Tucked away in the thick rhododendron forests of Boone, North Carolina lies a lifetime's worth of boulders to be climbed. Due to its geologically active past, the Boone area boasts several prominent rock types, from metamorphosed sandstone and bullet hard quartzite to granitic gneiss. Early pioneers in the sport of bouldering began development in the 1980s, and it has not stopped since—though, with all the climbing in Boone, the boulders don’t get much traffic from anyone other than the locals. To those not in the community, the area is a mystery. They know the climbing is there, they just don’t know how to find it. There is no published guidebook and very limited information on the internet. Many people perceive the lack of written material to be a statement that Boone climbers want to keep the boulders to themselves, and do not welcome outsiders—but this is not exactly true.
I first started climbing in Boone at the Appalachian State University climbing gym. As I spent time there I began to hear more and more about all the outdoor climbing the area had to offer. My roommate and I scoured the internet for any information we could find on the boulder fields we had heard so much about. We didn’t find much, except vague directions to get to several of the main climbing areas. Out of three separate attempts to find three different areas we were successful once in finding the Blowing Rock Boulders. To say the least, psych was high. Equipped with one small crash pad we hiked diligently down the trail. We had no idea what any of the problems were and did not know what to expect. We tried to climb a few things we saw on the hike in, but couldn’t top anything out. We eventually came upon the main area and found other people who happily shared beta and showed us around. As I explored the other areas in Boone there were always locals their happy to share their knowledge.
I work at the local climbing shop in Boone, and as a result I meet a lot of climbers traveling through town stopping by to get beta. Almost everyone asks about a guidebook, which, to their disappointment, I have to explain there isn’t one and that there probably will never be one.
There have been attempts in the past to create some sort of a guide, but they always get shut down. Why is this? Do Boone climbers really want to keep their rocks to themselves? The answer to this question is no. I know plenty of climbers, old and young, who would be happy to create a guide for the public; however, the biggest and scariest issue stopping everyone in Boone is access.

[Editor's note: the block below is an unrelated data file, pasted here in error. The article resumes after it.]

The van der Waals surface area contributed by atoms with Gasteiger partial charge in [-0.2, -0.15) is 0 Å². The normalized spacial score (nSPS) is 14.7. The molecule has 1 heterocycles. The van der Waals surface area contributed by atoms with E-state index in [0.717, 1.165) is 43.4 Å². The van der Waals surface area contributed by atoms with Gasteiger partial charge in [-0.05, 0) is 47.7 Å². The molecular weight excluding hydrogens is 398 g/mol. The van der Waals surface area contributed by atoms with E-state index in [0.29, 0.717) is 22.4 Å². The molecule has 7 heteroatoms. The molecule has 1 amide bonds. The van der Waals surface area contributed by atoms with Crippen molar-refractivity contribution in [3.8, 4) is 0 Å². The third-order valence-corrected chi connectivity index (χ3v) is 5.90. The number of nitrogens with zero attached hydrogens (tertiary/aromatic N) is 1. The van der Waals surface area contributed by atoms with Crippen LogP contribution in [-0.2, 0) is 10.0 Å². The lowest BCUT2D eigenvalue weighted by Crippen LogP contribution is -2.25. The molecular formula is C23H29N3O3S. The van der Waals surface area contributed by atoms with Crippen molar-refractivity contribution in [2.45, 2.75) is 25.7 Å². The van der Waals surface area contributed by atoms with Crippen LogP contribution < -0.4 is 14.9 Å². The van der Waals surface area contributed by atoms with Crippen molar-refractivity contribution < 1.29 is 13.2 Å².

If you’ve been climbing in Boone long enough, you’ve seen too many areas get shut down. From land being purchased for housing development, to state parks banning climbing, the history here is rife with this unfortunate occurrence. Many of the larger boulder fields are on public, federally owned land, protecting them from being purchased; however, government agencies keep and manage records of environmental impact created by climbers. As land usage increases, impact also increases, and as a result these agencies could close the areas to climbing.
Other boulders we climb on are located on privately owned land. Currently relationships with land owners and climbers are okay; however, there is a fear that if more people begin to show up to climb, tension could arise. Furthermore, many boulders are accessed via small gravel forest service roads and there is very limited parking. With more climbers using these roads on a regular basis, conditions of the roads will degrade more quickly than usual and parking will start to overflow. This could jeopardize access as the agencies managing the roads will have to spend more money to accommodate an increase in road usage.
Access in Boone is, to say the least, delicate. Locals believe that the climbing is world class and I can attest to it. Many struggle with the idea of creating a guidebook only to see their beloved areas be shut down soon afterwards. Progress, however, is being made. Thanks to the help of the Carolina Climbers Coalition (CCC) and the Access Fund, areas have been reopened and boulder fields have been purchased, securing access forever. Recently the CCC purchased a 55-acre plot of land saving Buckeye Knob, a large granite boulder field that was facing the risk of being developed. Climbing access in Boone is starting to look less grim thanks to those who put in the effort to create a dialogue with the community. I hope a guidebook can be created in the future without sacrificing access, but for now we hope that people understand why there can't be one.
If you find yourself in Boone, don’t be afraid to ask us for beta. We're happy to share.
Climber and Photographer based in the Southeast